Memory performance and scalability of intel's and AMD's dual-core processors: A case study

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Conference Proceeding

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As Chip Multiprocessor (CMP) has become the mainstream in processor architectures, Intel and AMD have introduced their dual-core processors to the PC market. In this paper, performance studies on an Intel Core 2 Duo, an Intel Pentium D and an AMD Athlon 64X2 processor are reported. According to the design specifications, key derivations exist in the critical memory hierarchy architecture among these dual-core processors. In addition to the overall execution time and throughput measurement using both multiprogrammed and multi-threaded workloads, this paper provides detailed analysis on the memory hierarchy performance and on the performance scalability between single and dual cores. Our results indicate that for the best performance and scalability, it is important to have (1) fast cache-to-cache communication, (2) large 12 or shared capacity, (3) fast L2 to core latency, and (4) fair cache resource sharing. Three dual-core processors that we studied have shown benefits of some of these factors, but not all of them. Core 2 Duo has the best performance for most of the workloads because of its microarchitecture features such as shared L2 cache. Pentium D shows the worst performance in many aspects due to its technologyremap of Pentium 4. © 2007 IEEE.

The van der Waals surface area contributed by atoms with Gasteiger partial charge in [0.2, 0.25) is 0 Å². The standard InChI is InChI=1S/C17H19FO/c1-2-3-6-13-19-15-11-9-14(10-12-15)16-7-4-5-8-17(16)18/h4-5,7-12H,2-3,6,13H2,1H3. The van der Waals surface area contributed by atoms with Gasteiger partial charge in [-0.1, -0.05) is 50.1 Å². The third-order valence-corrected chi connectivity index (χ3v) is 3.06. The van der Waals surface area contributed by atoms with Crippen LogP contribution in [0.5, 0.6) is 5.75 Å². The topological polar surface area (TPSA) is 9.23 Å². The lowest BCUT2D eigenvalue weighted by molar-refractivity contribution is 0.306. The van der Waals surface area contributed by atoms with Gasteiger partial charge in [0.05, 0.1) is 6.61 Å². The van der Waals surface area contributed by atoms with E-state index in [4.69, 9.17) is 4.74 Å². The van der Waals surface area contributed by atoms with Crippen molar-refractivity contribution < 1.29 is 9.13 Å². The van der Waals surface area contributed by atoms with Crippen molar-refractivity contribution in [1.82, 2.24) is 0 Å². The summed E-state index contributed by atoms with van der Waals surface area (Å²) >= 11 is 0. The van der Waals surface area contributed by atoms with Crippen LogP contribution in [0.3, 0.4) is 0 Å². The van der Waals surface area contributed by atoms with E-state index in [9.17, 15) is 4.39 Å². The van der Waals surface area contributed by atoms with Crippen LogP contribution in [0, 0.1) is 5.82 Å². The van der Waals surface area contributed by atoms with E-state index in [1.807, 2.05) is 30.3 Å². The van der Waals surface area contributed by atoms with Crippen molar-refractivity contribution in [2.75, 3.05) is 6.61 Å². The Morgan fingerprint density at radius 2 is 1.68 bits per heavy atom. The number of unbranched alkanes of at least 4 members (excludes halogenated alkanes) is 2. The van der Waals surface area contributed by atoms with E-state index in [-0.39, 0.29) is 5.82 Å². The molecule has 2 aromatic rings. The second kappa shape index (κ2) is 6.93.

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Conference Proceedings of the IEEE International Performance, Computing, and Communications Conference

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